Plotting a safe course through bad weather and other hazards

Turbulence can turn a smooth journey into a bumpy ride for airlines and their customers. Not only can turbulence cause discomfort and injury for both passengers and flight crews; it also increases drag, which reduces flight speed and fuel efficiency, as well as causing vibrations that can damage the aircraft.

To increase passenger comfort and maximize efficiency, Southwest Airlines, one of America’s leading passenger airlines, wanted to help its pilots spot and avoid bad weather and other hazards.

Captain Will Ware, a pilot at Southwest Airlines, takes up the story: “Turbulence is a normal event for any flight, and it’s not dangerous in most cases—but it can be unsettling for passengers, and it makes life more difficult for flight crews. If you are trying to stow luggage or serve snacks and drinks to passengers, turbulence increases the risk of injury to both passengers and cabin crew.

“Safety and comfort are pilots’ top priorities, and we also have to think about keeping flights on schedule and flying as efficiently as possible. For all these reasons, we want to minimize the amount of time we spend flying through severely turbulent conditions or making large deviations around hazards.”

He continues, “The only way to effectively avoid turbulence is to track the position of weather systems and find an alternative path around the worst areas. Traditionally, flight dispatchers produce weather maps that pilots print out in black and white to review before a flight. However, because the weather is always changing, the information provided in the weather report can be out-of-date by takeoff, and doesn’t always correspond to the actual conditions experienced during a flight—especially if that flight is a long haul.

“As well as flight plans and weather reports, pilots also have weather radar systems in the cockpit. However, these onboard weather radar systems have a limited detection radius of approximately 140 nautical miles: by that point, it can be too late to make an efficient turn or find an alternative route. It’s much better to make a small turn 400 miles away and avoid the weather entirely.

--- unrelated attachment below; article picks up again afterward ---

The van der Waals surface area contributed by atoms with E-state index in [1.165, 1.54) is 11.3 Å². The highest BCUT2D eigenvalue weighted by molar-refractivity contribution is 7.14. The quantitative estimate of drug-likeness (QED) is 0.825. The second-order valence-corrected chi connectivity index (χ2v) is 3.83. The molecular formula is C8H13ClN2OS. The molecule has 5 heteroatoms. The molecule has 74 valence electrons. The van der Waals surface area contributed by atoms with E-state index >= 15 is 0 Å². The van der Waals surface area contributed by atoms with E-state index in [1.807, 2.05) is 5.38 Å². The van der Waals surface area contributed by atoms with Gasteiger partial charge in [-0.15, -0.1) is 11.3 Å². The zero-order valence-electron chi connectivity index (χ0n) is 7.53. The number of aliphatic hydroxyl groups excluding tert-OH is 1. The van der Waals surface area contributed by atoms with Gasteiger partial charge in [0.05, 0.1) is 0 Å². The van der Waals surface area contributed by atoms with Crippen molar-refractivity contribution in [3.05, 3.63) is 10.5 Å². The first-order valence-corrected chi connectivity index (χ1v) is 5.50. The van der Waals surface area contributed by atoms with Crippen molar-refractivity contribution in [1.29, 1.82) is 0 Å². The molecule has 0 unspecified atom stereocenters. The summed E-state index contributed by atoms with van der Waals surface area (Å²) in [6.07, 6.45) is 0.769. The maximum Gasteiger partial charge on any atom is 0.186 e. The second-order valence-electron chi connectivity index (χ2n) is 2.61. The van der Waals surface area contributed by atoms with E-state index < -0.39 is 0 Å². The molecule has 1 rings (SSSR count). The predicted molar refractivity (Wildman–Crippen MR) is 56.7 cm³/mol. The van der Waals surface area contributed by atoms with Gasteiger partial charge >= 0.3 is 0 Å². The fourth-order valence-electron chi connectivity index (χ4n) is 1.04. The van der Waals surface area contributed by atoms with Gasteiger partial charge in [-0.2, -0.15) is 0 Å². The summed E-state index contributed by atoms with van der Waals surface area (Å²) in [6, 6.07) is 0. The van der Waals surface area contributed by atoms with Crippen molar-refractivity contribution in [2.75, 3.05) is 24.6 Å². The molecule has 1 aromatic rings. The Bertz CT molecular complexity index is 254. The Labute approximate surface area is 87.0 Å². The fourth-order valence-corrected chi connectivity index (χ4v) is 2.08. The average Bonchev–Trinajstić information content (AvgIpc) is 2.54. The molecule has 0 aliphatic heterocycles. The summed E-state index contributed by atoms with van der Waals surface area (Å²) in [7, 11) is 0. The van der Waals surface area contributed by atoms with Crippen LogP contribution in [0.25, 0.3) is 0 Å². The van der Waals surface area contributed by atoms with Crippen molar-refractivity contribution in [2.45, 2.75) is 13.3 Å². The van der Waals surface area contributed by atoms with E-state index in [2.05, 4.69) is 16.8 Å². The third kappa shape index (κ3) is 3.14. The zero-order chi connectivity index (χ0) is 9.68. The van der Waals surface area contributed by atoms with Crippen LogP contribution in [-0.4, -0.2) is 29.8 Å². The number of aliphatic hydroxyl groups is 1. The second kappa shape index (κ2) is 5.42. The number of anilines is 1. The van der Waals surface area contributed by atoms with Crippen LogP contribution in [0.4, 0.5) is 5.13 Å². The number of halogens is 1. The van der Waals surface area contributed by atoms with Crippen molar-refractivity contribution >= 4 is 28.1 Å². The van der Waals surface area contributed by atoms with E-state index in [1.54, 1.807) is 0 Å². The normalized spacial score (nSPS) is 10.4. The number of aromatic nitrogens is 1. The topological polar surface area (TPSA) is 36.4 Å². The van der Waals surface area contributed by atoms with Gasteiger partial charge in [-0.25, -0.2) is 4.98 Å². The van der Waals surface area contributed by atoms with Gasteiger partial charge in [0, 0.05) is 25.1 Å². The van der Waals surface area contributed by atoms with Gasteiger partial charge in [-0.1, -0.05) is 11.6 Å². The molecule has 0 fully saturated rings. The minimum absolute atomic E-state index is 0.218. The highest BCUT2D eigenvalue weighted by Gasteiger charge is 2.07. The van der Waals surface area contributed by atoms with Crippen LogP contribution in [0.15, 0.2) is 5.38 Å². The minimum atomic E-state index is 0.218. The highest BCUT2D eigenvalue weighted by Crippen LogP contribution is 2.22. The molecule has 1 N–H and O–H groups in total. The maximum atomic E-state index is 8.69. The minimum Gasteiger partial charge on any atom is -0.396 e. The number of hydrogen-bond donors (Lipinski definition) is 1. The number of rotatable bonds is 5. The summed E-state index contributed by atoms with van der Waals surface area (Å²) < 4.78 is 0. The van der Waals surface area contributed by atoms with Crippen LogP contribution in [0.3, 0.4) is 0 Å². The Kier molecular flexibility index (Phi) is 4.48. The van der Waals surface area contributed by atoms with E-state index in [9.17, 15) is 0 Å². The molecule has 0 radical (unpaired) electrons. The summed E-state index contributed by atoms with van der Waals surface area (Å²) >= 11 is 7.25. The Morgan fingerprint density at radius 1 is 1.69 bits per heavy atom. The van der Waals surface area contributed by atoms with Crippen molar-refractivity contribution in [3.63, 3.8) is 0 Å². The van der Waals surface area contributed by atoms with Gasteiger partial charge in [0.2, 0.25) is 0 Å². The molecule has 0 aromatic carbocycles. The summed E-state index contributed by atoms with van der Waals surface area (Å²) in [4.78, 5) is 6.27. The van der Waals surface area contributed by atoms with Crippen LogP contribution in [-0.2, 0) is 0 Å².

“Pilots also receive notifications from ground control that warn of bad weather, but these are text-based reports that require interpretation by the Captain or First Officer. We wanted to find a better way to help pilots track and visualize global weather conditions from the cockpit in near real time and help ensure they are seeing the same weather picture that our dispatchers are seeing to enhance coordination.”



increase passenger comfort by helping crews identify and bypass turbulent airspace.


turbulence-related injury to flight crews significantly since implementation.


fuel efficiency and on-time arrivals by helping pilots find more optimal routes.


Modernizing the cockpit

In June 2014, Southwest Airlines began a journey of digital transformation: it sought to modernize its cockpit by moving from paper-based information—the aircraft operating manuals and navigational charts that pilots refer to when flying an aircraft—to electronically-accessed material.

Captain Ware notes, “We decided to replace paper reports with a suite of applications running on a mobile device connected to on-board Wi-Fi, known as an Electronic Flight Bag (EFB). We chose Pilotbrief, a live weather and hazard tracking and monitoring application, to run on the EFB—so our pilots can now view live weather data from an iPad mounted in the cockpit.”

Developed by The Weather Company, Pilotbrief presents multiple forms of detailed data on weather and other hazards on a single easy-to-read display. This data is updated every two to three minutes, giving pilots the ability to track wind speeds, rates of precipitation, the position of weather systems and much more in near real-time.